September 5, 2021

WEIRD SHORTAGES ABOUND: Why You Can’t Find Everything You Want at Grocery Stores: Labor shortages, raw materials’ scarcity make supermarket supplies unpredictable; some executives say problems are worse than spring 2020’s dearth.

Grocery-store chains are still battling supply challenges that some executives said are as bad as what they saw in spring 2020, when hoarding left holes in stocks of some staples.

Industry executives say new problems are arising weekly, driven by shortages of labor and raw materials. Groceries including frozen waffles and beverages remain scarce as some food companies anticipate disruptions lasting into 2022. A wider range of products is running short and logistical challenges are compounding for many retailers.

Donny Rouse, chief executive of Louisiana-based Rouses Markets, said he is struggling to fill shelves as his company runs low on everything from pet food to canned goods. The chain of more than 60 supermarkets is sometimes receiving as little as 40% of what it orders, prompting Mr. Rouse and his staff to try to secure products earlier and more often. Before the pandemic, Rouses received well over 90% of its orders.

“It is difficult for customers to get everything they want to get,” said Mr. Rouse, grandson of the chain’s founder.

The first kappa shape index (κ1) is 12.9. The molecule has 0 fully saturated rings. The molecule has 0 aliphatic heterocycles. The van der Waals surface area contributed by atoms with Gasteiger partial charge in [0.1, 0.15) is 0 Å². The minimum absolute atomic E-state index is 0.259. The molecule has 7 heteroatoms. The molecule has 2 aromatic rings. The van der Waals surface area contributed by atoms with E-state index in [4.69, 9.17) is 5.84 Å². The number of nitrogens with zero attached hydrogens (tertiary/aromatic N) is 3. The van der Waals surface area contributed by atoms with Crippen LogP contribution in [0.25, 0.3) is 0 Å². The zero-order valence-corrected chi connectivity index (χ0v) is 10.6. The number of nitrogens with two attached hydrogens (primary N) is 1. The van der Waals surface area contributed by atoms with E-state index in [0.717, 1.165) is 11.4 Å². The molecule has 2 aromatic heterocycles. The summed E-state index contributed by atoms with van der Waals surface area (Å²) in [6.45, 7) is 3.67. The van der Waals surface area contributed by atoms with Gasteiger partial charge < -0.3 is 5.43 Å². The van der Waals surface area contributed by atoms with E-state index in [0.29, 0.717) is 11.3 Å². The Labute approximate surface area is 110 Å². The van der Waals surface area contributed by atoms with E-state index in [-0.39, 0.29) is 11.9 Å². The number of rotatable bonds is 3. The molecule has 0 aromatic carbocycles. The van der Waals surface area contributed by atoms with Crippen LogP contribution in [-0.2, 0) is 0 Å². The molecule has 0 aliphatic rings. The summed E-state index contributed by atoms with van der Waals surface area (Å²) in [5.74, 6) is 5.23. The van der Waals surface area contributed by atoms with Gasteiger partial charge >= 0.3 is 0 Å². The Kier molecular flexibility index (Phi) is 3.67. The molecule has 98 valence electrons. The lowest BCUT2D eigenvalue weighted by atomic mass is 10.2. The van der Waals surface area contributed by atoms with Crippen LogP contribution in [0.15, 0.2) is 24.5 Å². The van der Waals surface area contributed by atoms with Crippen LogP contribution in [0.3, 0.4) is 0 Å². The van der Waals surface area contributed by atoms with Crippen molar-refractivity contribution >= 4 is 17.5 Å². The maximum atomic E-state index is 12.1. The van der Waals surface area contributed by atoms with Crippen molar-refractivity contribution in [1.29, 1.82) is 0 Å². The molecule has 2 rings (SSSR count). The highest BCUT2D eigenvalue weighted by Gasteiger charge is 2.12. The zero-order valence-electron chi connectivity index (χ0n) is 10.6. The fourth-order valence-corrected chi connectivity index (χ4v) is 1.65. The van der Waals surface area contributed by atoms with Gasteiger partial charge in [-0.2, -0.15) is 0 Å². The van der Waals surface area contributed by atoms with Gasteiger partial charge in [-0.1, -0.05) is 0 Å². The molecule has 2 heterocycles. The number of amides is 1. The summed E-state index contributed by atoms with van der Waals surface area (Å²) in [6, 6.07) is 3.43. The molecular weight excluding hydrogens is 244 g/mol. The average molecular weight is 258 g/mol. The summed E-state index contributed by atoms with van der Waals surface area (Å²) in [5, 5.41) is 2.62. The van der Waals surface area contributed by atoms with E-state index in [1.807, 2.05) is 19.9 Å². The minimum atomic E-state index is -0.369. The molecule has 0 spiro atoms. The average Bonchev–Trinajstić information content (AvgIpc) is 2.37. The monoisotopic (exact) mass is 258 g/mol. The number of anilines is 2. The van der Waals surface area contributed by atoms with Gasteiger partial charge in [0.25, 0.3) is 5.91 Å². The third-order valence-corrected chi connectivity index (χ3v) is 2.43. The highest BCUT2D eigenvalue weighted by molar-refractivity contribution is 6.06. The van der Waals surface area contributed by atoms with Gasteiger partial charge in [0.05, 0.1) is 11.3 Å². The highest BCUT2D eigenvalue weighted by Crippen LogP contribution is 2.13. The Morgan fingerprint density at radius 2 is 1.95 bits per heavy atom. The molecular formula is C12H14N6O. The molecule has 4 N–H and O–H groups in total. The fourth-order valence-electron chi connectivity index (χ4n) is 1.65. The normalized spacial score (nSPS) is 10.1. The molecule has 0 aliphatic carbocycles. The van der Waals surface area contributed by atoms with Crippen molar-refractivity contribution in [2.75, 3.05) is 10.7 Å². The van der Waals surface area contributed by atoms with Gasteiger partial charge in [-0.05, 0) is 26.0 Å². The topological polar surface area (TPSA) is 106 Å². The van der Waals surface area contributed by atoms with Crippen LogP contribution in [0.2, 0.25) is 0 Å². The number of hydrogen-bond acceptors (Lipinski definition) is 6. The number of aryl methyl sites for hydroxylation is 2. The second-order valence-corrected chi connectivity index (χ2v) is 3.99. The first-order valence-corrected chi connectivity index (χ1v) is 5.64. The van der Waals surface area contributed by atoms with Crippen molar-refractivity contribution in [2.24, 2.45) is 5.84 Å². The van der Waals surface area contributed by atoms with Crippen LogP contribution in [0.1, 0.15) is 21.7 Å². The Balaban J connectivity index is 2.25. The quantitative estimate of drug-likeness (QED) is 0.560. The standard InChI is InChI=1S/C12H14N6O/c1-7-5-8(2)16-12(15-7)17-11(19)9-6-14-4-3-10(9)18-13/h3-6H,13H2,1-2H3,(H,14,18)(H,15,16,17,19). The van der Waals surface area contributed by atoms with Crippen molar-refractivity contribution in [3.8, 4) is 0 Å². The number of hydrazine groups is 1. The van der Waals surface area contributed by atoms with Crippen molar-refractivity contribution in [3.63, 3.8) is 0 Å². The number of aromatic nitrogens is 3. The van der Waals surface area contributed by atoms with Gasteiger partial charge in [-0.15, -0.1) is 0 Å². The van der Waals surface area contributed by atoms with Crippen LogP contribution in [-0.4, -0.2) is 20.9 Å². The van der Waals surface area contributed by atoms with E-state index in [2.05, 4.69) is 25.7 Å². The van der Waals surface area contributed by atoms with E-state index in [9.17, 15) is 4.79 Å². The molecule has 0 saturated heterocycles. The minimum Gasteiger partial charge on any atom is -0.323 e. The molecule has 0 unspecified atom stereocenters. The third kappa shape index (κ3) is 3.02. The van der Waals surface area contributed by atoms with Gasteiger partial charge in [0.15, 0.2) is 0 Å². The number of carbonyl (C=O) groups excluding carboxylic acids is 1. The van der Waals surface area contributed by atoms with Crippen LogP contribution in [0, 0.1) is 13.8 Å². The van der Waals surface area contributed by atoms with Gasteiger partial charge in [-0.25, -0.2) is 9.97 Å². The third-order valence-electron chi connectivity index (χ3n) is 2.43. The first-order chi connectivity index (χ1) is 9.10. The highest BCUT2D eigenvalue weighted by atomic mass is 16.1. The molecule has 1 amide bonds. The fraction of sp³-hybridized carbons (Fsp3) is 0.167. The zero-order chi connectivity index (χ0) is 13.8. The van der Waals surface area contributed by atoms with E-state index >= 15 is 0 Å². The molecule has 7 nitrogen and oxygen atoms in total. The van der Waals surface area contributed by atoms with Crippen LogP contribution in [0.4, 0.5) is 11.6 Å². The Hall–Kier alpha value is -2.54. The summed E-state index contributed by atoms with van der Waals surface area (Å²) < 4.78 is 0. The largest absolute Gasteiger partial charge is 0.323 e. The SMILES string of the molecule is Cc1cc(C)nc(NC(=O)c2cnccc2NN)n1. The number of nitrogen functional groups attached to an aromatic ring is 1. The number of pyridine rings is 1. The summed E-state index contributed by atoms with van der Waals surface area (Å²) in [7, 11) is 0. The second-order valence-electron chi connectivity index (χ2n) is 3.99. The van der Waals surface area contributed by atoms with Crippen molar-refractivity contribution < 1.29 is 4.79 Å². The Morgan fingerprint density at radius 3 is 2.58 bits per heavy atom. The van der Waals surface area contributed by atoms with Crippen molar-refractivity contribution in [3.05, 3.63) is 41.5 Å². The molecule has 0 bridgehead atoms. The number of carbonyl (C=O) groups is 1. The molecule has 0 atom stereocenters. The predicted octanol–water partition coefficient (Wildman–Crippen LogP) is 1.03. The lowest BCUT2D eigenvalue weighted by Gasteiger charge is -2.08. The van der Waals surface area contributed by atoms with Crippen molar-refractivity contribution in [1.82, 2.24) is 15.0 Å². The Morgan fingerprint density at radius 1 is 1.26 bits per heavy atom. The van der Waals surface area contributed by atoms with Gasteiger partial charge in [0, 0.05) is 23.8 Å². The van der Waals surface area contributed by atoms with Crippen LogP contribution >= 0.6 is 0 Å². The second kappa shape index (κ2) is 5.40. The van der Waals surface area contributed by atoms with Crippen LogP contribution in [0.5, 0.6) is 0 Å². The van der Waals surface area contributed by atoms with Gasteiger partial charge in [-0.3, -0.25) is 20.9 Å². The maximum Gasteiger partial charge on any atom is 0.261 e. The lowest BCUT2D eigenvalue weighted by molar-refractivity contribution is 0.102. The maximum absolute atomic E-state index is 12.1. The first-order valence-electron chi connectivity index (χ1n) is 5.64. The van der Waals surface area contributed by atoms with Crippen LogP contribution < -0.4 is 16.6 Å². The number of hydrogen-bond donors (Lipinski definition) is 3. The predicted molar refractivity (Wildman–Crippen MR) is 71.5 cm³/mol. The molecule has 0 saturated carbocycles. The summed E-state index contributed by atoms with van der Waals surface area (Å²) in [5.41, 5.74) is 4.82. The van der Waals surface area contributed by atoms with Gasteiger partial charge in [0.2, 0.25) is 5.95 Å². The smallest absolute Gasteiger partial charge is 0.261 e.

Many grocery chains said that it is hard to predict how complete or on-time their deliveries will be due to limited guidance from suppliers, and executives said there is often little recourse when trucks show up with a fraction of what was ordered. Demand is higher than expected by retailers, with monthly sales up about 14% from two years ago and 3% from a year ago, according to data from research firm IRI.

To keep stores stocked, retailers are rethinking when and how to procure products they sell. Some are carrying fewer flavors or sizes, selling different brands and gathering inventory whenever possible. Regional and smaller grocers are struggling more than the biggest chains, industry executives said.

Albertsons ACI 0.82% Cos. and other big grocers said they are also feeling the impact of labor and commodity challenges but that their supply picture has improved since last year. Some, including Ahold Delhaize USA, said they have greater control of their inventory because they have their own vehicles and drivers.

Interestingly, The Fresh Market, where we often shop, seems to be running normally. Kroger, Publix, and Whole Foods seem to have a lot of inventory trouble.

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